Familial GI Cancers Unit

Where can I Learn More about PJS?

The Familial Gastrointestinal Cancer Registry is a family study centre for families with different inherited polyp syndromes, including PJS. The focus of our Registry is to help families learn what steps can be taken to reduce the risk of cancer. We provide educational materials so that people can keep up to date with current treatment and research news.

Having access to practical information makes you feel less alone and may relieve some of the uncertainty which comes with a diagnosis of a rare disease. Referral to specialists across Canada with a particular interest in PJS is part of our service. Learning about PJS will allow you to make better health care decisions for yourself and your family.

If you would like to know more about PJS, please contact us.

How PJS is Inherited?

If an individual with a family history of PJS is affected, the children and siblings have a 50 per cent risk. The risk is the same for each pregnancy. If other family members have PJS, you may be diagnosed earlier as a result of bowel examination or freckling, before any bowel symptoms develop.

If no one else in the family has PJS except you, it may be that a spontaneous genetic change is responsible. You were probably diagnosed because you came to the doctor with cramping, with or without a blockage in the intestine, anemia, or a cancer.

If you are affected, your children will have the same 50 per cent risk of having inherited the PJS gene. PJS is a genetic condition which means that it can be passed from generation to generation within a family. PJS is passed through a family by way of a gene. Genes decide how our cells develop and how they work. When cells divide, the genes copy themselves. When copying takes place perfectly, genetic information is passed from one generation to the next without abnormalities. However, if even a tiny change occurs, a gene may carry the wrong information. Genetic research has recently identified a PJS gene on chrosomosome 19.

Scientists can now confirm a definite diagnosis of PJS in some affected families with PJS. Once the responsible genetic change is found in someone who has PJS, relatives who are at risk can have a gene test. Genetic counselling and testing is offered on a research basis for PJS. International research on PJS will ensure the expansion of knowledge about the genetic basis of this disease which, in turn, may lead to improved treatment.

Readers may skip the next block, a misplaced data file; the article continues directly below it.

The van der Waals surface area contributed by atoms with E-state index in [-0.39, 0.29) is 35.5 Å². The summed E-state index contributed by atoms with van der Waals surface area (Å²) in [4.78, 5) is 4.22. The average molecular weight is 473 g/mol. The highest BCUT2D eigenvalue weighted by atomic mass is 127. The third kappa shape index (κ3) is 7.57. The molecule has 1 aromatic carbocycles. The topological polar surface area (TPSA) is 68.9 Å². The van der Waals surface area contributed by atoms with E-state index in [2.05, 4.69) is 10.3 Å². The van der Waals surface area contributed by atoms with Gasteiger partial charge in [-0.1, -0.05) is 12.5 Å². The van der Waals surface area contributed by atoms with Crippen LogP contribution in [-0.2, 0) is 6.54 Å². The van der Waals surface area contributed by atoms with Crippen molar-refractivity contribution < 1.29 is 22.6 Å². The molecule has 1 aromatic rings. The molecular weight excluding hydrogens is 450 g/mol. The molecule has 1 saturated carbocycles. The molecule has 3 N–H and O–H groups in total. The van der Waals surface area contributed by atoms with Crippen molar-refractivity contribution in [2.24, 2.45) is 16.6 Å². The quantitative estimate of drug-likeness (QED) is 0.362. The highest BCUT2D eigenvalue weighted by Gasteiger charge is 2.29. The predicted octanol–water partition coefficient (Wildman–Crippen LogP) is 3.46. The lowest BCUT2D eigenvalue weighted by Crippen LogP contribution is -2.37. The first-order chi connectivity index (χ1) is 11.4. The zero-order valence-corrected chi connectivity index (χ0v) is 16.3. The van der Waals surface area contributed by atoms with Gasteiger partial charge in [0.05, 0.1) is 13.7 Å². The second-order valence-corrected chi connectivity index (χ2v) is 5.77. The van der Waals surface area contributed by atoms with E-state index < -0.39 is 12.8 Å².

What Happens if I have Hamartomas?

If you only have a few small hamartomas, the x-ray and examination of the large and small intestine should be repeated every 2 years. If a polyp is not too large and is in an area which can be reached by a scope, it may be possible to remove it through the scope. If a polyp is larger than 1.5 cm, it should be surgically removed. Surgery may also be indicated for abdominal pain when worrisome intestinal polyps are picked up on x-ray or a scope, or a bowel blockage occurs, or the polyps bleed, or a change in polyp tissue is diagnosed microscopically.

Why do some people with PJS develop cancer?

There is an increased risk for cancer, either in the tissue of a hamartoma or an adenoma, within the gastrointestinal tract. For women with PJS, a somewhat increased chance of developing cancer of the breast, ovaries, or cervix has been reported.

For men, cancer of the testis has been observed slightly more frequently than in the general population . Cancer of the pancreas may also occur. This does not mean that everyone with PJS will develop cancer. It is important to be alert for symptoms such as ongoing abdominal pain, intestinal bleeding, yellowing of the skin, or unexplained tiredness. A blood test can be done to check the hemoglobin every year to ensure that anemia is not present.

PJS Symptoms, Diagnosis and Treatment

What are the symptoms of PJS?

People are generally diagnosed because of crampy abdominal pain and a bloated feeling. One or more hamartomas may twist on a stalk and block the inside of the small intestine. Constipation may alternate with diarrhea. As hamartomas rub against the intestinal lining, bleeding may occur, leading to persistent tiredness and lack of energy. Severe anemia may develop as a result of significant bleeding which is not detected or treated and should be an important warning sign in someone who has a family history of PJS.

How is PJS diagnosed?

X-ray examination of the small intestine using a contrast dye is performed to highlight the intestine.

The small intestine is divided into the duodenum which comes first, the jejunum in the middle, and the final portion called the ileum. A flexible tube with an optical system called a gastroscope is passed into the windpipe, stomach, and the duodenum.

A colonoscope is a similarly lighted tube which allows the doctor to examine the large bowel, sometimes called the colon. Both tubes have a wire loop which can be inserted to remove all or part of any polyps seen. This tissue can then be biopsied, or examined microscopically, to confirm the type of polyp.

How is PJS treated?

Treatment is tailored to each patient and is mostly confined to removal of large polyps and the area of affected bowel. Patients require examination of the large and small intestine using flexible fibre optic instruments which have a wire loop to remove all or part of the polyp(s) in the large bowel and in the first part of the small intestine. Special bowel x-rays highlight the remainder of the small intestine.

 

 

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